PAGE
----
Jeremy Grantham Special Lecture – Imperial College, March 14, 2012

Jeremy Grantham Special Lecture – Imperial College, March 14, 2012
4th April 2012 Alison Parker

Attitudes in America to investing, resource limitations, and global warming: Irrational avoidance of the unpleasant

Within London’s scientific and academic community, the Grantham Institute for Climate Change at Imperial College is well known for the high calibre lectures it hosts. On March 14, 2012 Jeremy Grantham, the co-founder of the Grantham Foundation for the Protection of the Environment, delivered a lecture entitled “Attitudes in America to investing, resource limitations, and global warming: Irrational avoidance of the unpleasant”. Professor Sir Brian Hoskins, the Institute’s Director, introduced the speaker as the co-founder of GMO, a leading global investment management firm, and a man usually referred to as an “investment guru”.

Mr Grantham opened his presentation with several quotes, three of which were from President Eisenhower. He did not hesitate to describe the present US status quo as that of a Congress “owned by the financial and energy industries” and mentioned certain adversities, both personal and corporate, caused by challenging the irrationality of the US investment attitude, which he likened to their attitude towards environment issues. After a thorough investigation of historical economic and financial data, GMO identified a succession of 320 investment bubbles in world history, each lasting an average of 20-25 years, 33 of which were major. According to the speaker, this is evidence that, in terms of investing, people don’t learn from past mistakes. On the contrary, there exists an “increasing willingness to get carried away” and extreme optimism and confidence, characterised as an ability to ‘deny facts’, particularly in the case of the US.

The GMO heavyweight used the following graph to describe a paradigm shift in the price of oil. Mr Grantham considers this to be the first in a series of such shifts involving other resources and commodities. He identified two reasons for this: firstly, the explosion of world population and the inability to achieve sustainable growth for long periods of time; secondly, China’s huge demand for resources as it continues to develop. The country’s recent consumption figures, presented as percentages of world consumption, were astonishing with about 53% for cement, 48% for iron ore, and 47% for coal.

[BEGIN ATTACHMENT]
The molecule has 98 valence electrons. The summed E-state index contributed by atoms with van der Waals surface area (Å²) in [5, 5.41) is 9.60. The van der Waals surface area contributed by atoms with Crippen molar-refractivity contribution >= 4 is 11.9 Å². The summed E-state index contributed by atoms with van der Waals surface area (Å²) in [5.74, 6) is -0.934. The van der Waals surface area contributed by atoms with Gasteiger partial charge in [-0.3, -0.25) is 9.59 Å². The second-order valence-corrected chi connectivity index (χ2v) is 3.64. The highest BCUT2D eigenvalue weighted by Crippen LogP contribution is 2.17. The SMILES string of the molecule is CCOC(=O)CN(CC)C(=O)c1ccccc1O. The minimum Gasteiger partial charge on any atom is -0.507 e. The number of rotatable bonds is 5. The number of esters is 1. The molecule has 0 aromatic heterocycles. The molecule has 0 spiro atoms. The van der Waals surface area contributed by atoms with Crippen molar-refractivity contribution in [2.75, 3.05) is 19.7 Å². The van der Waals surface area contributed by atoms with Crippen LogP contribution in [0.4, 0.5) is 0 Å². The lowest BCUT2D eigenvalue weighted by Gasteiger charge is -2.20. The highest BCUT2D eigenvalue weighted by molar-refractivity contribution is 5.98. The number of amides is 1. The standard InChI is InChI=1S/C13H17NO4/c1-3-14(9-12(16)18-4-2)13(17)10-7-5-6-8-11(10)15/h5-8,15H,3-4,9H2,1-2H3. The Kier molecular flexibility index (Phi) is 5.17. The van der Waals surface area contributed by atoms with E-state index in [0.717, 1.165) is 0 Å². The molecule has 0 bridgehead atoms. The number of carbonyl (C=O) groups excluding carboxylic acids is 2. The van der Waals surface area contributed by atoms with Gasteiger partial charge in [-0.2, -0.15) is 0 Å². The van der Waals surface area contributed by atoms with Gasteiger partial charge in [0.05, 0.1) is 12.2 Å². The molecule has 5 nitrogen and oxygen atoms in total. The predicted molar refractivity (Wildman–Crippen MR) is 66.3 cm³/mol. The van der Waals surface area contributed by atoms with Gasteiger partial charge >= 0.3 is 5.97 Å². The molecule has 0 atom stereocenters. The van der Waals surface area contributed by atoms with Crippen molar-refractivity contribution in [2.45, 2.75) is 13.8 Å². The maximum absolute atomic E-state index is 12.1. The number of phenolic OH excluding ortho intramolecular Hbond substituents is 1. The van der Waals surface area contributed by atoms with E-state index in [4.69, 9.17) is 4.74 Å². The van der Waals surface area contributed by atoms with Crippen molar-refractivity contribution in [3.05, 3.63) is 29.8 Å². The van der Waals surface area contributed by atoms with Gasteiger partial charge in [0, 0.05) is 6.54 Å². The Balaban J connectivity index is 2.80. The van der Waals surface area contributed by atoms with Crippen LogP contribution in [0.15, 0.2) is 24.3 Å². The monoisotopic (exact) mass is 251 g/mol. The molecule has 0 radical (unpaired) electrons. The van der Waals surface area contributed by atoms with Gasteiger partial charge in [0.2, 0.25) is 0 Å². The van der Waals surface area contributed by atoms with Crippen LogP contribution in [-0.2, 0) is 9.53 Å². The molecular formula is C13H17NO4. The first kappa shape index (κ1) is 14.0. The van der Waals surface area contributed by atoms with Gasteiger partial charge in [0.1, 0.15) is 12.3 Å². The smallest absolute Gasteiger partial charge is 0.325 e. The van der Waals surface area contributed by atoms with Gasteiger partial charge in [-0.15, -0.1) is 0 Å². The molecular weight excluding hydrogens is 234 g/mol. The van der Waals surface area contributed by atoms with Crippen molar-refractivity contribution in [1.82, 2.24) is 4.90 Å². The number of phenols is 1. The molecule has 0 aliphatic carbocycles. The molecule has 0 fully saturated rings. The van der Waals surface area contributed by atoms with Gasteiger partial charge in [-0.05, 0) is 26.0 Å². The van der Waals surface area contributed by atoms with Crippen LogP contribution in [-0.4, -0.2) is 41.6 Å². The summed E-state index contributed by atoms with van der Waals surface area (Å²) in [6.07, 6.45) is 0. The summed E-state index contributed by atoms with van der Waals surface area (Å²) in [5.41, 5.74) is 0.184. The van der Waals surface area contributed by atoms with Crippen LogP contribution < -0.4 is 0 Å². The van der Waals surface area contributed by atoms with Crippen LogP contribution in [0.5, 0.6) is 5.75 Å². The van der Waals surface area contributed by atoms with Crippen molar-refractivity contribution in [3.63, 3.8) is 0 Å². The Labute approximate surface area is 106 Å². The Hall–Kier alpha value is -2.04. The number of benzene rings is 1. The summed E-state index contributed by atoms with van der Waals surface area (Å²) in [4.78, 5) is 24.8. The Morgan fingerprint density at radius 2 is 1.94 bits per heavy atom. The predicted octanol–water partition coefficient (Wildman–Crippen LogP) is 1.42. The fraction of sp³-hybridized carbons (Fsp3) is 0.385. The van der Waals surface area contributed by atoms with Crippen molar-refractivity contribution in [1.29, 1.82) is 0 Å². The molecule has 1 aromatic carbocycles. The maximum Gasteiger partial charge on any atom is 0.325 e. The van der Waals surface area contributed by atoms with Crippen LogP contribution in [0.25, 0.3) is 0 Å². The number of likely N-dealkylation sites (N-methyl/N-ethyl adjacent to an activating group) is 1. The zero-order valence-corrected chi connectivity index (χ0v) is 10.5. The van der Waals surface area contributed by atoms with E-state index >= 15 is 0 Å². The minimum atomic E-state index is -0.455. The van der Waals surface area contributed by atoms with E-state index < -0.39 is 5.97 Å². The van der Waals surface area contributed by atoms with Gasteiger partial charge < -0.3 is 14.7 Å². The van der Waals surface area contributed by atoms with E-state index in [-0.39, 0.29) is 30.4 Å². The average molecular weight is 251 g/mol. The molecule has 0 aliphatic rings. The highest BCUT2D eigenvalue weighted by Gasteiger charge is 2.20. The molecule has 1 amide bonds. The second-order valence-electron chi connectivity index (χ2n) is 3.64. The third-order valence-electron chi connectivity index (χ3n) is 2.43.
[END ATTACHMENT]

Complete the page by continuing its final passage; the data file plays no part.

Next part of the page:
Food production was recognised as the limiting factor between resources and climate change, and feeding potentially 10 million people was seen as the real problem. Regarding the latter, the presenter commented on a possible future crisis due to reaching Peak Potash and Peak Phosphorus (essential ingredients of fertilisers) which could generate new security of supply-related problems. However, the Institute’s beneficiary tipped the audience that investing in food and fertilisers is where the future (and the money) lies and underlined the need for “a decent number of people with integrity” for a change to take place.

Answering a question from the audience on whether he foresees a paradigm shift in government, Mr Grantham replied that he doesn’t. However, he indicated that he sees one in corporations which, due to resource efficiency and their long-term interests, will be prompted to change the current climate themselves, removing the pressure from the shoulders of politicians to do so. On a question about the role of philanthropy, the speaker recommended that resources be placed in the hands of people with the capacity to persuade governments.

Article written by Nafsika Drosou, MRes Student